Some of our favorite places to eat, drink and enjoy the moment: Antica Osteria Da Divo, Chef Pino serves up inventive takes on traditional Tuscan fair, in an up-market and stylish place. The tables are nestled in ancient Etruscan tombs set along the walls (no it’s not creepy, it’s very cool)   at Via Franciosa 29. Osteria Trombicche, with gracious service and excellent food it is a little more expensive than other places nearby, but worth it. The food is very traditional and served in a comfortable and relaxed atmosphere. It has a first-rate selection of local wines. At Via delle Terme, 66.

Gelateria Grom, Their slogan is “Gelato the way it used to be” This was actually the best gelato I we ate in our whole trip to Italy. They make it fresh, minimal ingredients. It was fantastic Gelato is kept INSIDE metal containers which keep it fresh and flavorful….not like the crazy color huge piles of gelato at most places. When you see the metal containers, not plastic and the colors are muted not some bright color not found in nature you can rest assures it’s made on site with fresh and natural ingredients. Yummy!   So get a cup or cone and enjoy a stroll in a warm 

Sienna nigh.t At Via Banchi di Sopra, 11 Siena is a fantastic place to relax and enjoy a quiet slice of Italian life and a special place that is perfect for getting ready for the much more kinetic pace of Rome. Next stop ROME!

Brad and Sara Gibson,

Staff Writers,


Gnocchi alla Romana


4 cups milk

1 1⁄2 cups semolina (about 8 oz.)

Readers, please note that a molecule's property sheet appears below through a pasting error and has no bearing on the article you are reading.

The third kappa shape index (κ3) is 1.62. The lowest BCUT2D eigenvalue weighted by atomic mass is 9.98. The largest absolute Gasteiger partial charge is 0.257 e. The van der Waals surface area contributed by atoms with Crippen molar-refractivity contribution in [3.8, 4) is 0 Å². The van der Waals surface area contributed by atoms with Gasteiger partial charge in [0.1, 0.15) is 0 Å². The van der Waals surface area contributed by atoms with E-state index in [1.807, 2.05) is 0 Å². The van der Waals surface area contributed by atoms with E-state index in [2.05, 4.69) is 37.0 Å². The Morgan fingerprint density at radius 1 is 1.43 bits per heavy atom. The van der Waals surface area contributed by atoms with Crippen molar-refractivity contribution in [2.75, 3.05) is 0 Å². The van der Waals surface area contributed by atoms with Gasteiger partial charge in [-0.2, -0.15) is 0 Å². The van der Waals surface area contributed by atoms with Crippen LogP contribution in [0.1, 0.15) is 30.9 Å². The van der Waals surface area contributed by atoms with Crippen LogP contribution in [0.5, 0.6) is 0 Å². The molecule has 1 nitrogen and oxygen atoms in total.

1 1⁄2 cups finely grated Parmesan

8 tbsp. unsalted butter, softened

2 egg yolks, beaten

Kosher salt, to taste


In a 5-qt. pot over medium-high heat, bring milk to a simmer while stirring. Reduce heat to low; 

slowly whisk in semolina. Cook, whisking, until tender, 8-10 minutes. Whisk in 1⁄2 cup Parmesan, 

4 tbsp. butter, and yolks; season with salt. Remove from heat.

Wet a 15″ x 10″ rimmed baking sheet with a soaked paper towel. Pour semolina mixture onto 

baking sheet; smooth surface with spatula to 1⁄2″ thickness. Let cool until firm, about 40 minutes.

Heat oven to 450˚. Using a knife, cut gnocchi dough in 2″ squares; transfer half of the squares 

to a buttered 9″ x 13″ baking pan. Sprinkle gnocchi with 1⁄4 cup Parmesan and dot with 2 tbsp. 

butter. Layer remaining gnocchi on top and sprinkle with 1⁄4 cup cheese and remaining butter. 

Bake until golden, about 15 minutes. Serve with remaining cheese.

Pasta alla Carbonara

To make this dish the traditional Roman way, mix the cheese, eggs, pepper, and pork in a bowl 

to create a thick sauce before tossing it with the pasta. Severs 4 


4 tbsp. extra-virgin olive oil